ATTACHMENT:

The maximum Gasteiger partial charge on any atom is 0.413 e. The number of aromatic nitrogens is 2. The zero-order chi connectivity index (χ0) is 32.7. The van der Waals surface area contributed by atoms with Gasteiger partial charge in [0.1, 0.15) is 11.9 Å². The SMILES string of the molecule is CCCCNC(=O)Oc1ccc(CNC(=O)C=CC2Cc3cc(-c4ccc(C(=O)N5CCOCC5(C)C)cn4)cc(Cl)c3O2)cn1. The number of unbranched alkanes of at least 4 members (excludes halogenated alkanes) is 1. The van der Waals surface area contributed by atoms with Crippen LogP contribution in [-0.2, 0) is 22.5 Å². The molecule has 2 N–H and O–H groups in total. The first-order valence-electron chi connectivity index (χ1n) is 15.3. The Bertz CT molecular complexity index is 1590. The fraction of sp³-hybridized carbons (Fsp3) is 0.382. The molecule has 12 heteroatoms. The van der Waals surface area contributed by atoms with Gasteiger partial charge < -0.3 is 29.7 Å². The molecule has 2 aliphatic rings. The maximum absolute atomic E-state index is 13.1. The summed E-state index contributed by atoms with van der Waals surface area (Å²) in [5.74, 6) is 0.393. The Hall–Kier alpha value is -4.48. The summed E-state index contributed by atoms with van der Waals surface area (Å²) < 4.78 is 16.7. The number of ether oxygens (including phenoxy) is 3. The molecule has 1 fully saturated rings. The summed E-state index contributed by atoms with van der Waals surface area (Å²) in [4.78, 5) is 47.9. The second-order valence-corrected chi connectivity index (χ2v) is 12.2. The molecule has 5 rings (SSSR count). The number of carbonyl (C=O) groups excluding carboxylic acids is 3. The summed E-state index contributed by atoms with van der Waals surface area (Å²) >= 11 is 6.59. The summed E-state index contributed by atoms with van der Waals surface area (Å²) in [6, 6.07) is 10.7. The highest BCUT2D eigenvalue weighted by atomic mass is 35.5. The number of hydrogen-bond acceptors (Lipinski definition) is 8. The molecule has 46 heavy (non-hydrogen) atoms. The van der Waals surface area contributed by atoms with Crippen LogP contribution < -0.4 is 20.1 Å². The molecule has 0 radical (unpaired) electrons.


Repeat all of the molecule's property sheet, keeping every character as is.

The maximum Gasteiger partial charge on any atom is 0.413 e. The number of aromatic nitrogens is 2. The zero-order chi connectivity index (χ0) is 32.7. The van der Waals surface area contributed by atoms with Gasteiger partial charge in [0.1, 0.15) is 11.9 Å². The SMILES string of the molecule is CCCCNC(=O)Oc1ccc(CNC(=O)C=CC2Cc3cc(-c4ccc(C(=O)N5CCOCC5(C)C)cn4)cc(Cl)c3O2)cn1. The number of unbranched alkanes of at least 4 members (excludes halogenated alkanes) is 1. The van der Waals surface area contributed by atoms with Crippen LogP contribution in [-0.2, 0) is 22.5 Å². The molecule has 2 N–H and O–H groups in total. The first-order valence-electron chi connectivity index (χ1n) is 15.3. The Bertz CT molecular complexity index is 1590. The fraction of sp³-hybridized carbons (Fsp3) is 0.382. The molecule has 12 heteroatoms. The van der Waals surface area contributed by atoms with Gasteiger partial charge < -0.3 is 29.7 Å². The molecule has 2 aliphatic rings. The maximum absolute atomic E-state index is 13.1. The summed E-state index contributed by atoms with van der Waals surface area (Å²) in [5.74, 6) is 0.393. The Hall–Kier alpha value is -4.48. The summed E-state index contributed by atoms with van der Waals surface area (Å²) < 4.78 is 16.7. The number of ether oxygens (including phenoxy) is 3. The molecule has 1 fully saturated rings. The summed E-state index contributed by atoms with van der Waals surface area (Å²) in [4.78, 5) is 47.9. The second-order valence-corrected chi connectivity index (χ2v) is 12.2. The molecule has 5 rings (SSSR count). The number of carbonyl (C=O) groups excluding carboxylic acids is 3. The summed E-state index contributed by atoms with van der Waals surface area (Å²) >= 11 is 6.59. The summed E-state index contributed by atoms with van der Waals surface area (Å²) in [6, 6.07) is 10.7. The highest BCUT2D eigenvalue weighted by atomic mass is 35.5. The number of hydrogen-bond acceptors (Lipinski definition) is 8. The molecule has 46 heavy (non-hydrogen) atoms. The van der Waals surface area contributed by atoms with Crippen LogP contribution < -0.4 is 20.1 Å². The molecule has 0 radical (unpaired) electrons.